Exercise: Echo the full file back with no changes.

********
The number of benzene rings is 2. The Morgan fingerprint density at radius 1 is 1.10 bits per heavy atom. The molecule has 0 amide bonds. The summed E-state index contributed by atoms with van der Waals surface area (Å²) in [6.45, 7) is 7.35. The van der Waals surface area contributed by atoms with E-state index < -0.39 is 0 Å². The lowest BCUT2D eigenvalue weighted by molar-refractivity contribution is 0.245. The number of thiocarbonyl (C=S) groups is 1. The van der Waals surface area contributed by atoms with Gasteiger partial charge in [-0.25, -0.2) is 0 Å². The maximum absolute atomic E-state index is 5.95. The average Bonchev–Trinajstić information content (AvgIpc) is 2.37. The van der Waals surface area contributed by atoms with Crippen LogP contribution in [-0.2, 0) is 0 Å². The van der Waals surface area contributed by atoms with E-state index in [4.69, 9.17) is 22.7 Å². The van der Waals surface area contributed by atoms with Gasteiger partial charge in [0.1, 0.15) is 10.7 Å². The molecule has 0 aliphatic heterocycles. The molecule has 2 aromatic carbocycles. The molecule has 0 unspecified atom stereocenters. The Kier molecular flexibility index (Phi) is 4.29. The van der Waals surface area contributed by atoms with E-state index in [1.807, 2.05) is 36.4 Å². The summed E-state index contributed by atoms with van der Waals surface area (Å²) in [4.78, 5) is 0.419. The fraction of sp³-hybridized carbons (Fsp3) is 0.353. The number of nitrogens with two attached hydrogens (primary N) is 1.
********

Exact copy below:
The number of benzene rings is 2. The Morgan fingerprint density at radius 1 is 1.10 bits per heavy atom. The molecule has 0 amide bonds. The summed E-state index contributed by atoms with van der Waals surface area (Å²) in [6.45, 7) is 7.35. The van der Waals surface area contributed by atoms with E-state index < -0.39 is 0 Å². The lowest BCUT2D eigenvalue weighted by molar-refractivity contribution is 0.245. The number of thiocarbonyl (C=S) groups is 1. The van der Waals surface area contributed by atoms with Gasteiger partial charge in [-0.25, -0.2) is 0 Å². The maximum absolute atomic E-state index is 5.95. The average Bonchev–Trinajstić information content (AvgIpc) is 2.37. The van der Waals surface area contributed by atoms with Crippen LogP contribution in [-0.2, 0) is 0 Å². The van der Waals surface area contributed by atoms with E-state index in [4.69, 9.17) is 22.7 Å². The van der Waals surface area contributed by atoms with Gasteiger partial charge in [0.1, 0.15) is 10.7 Å². The molecule has 0 aliphatic heterocycles. The molecule has 2 aromatic carbocycles. The molecule has 0 unspecified atom stereocenters. The Kier molecular flexibility index (Phi) is 4.29. The van der Waals surface area contributed by atoms with E-state index in [1.807, 2.05) is 36.4 Å². The summed E-state index contributed by atoms with van der Waals surface area (Å²) in [4.78, 5) is 0.419. The fraction of sp³-hybridized carbons (Fsp3) is 0.353. The number of nitrogens with two attached hydrogens (primary N) is 1.